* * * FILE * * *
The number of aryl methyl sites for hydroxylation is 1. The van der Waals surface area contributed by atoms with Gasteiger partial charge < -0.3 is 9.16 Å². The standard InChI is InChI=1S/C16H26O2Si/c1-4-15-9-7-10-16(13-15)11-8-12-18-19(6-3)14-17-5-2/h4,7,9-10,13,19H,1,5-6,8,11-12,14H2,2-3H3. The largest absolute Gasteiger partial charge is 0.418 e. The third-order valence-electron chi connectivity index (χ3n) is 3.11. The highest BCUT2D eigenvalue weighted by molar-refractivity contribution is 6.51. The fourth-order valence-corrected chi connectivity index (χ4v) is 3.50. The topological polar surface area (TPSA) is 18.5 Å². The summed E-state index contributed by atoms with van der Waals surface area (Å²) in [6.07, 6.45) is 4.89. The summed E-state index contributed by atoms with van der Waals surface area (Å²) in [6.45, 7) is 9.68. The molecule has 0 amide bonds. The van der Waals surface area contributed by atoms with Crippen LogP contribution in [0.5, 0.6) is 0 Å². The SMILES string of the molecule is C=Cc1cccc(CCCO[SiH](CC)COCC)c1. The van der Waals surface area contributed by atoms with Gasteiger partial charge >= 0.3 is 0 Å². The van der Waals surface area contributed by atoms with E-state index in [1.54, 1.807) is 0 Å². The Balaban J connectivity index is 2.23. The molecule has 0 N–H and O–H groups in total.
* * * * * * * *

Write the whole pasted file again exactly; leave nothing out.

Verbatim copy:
The number of aryl methyl sites for hydroxylation is 1. The van der Waals surface area contributed by atoms with Gasteiger partial charge < -0.3 is 9.16 Å². The standard InChI is InChI=1S/C16H26O2Si/c1-4-15-9-7-10-16(13-15)11-8-12-18-19(6-3)14-17-5-2/h4,7,9-10,13,19H,1,5-6,8,11-12,14H2,2-3H3. The largest absolute Gasteiger partial charge is 0.418 e. The third-order valence-electron chi connectivity index (χ3n) is 3.11. The highest BCUT2D eigenvalue weighted by molar-refractivity contribution is 6.51. The fourth-order valence-corrected chi connectivity index (χ4v) is 3.50. The topological polar surface area (TPSA) is 18.5 Å². The summed E-state index contributed by atoms with van der Waals surface area (Å²) in [6.07, 6.45) is 4.89. The summed E-state index contributed by atoms with van der Waals surface area (Å²) in [6.45, 7) is 9.68. The molecule has 0 amide bonds. The van der Waals surface area contributed by atoms with Crippen LogP contribution in [0.5, 0.6) is 0 Å². The SMILES string of the molecule is C=Cc1cccc(CCCO[SiH](CC)COCC)c1. The van der Waals surface area contributed by atoms with Gasteiger partial charge >= 0.3 is 0 Å². The van der Waals surface area contributed by atoms with E-state index in [1.54, 1.807) is 0 Å². The Balaban J connectivity index is 2.23. The molecule has 0 N–H and O–H groups in total.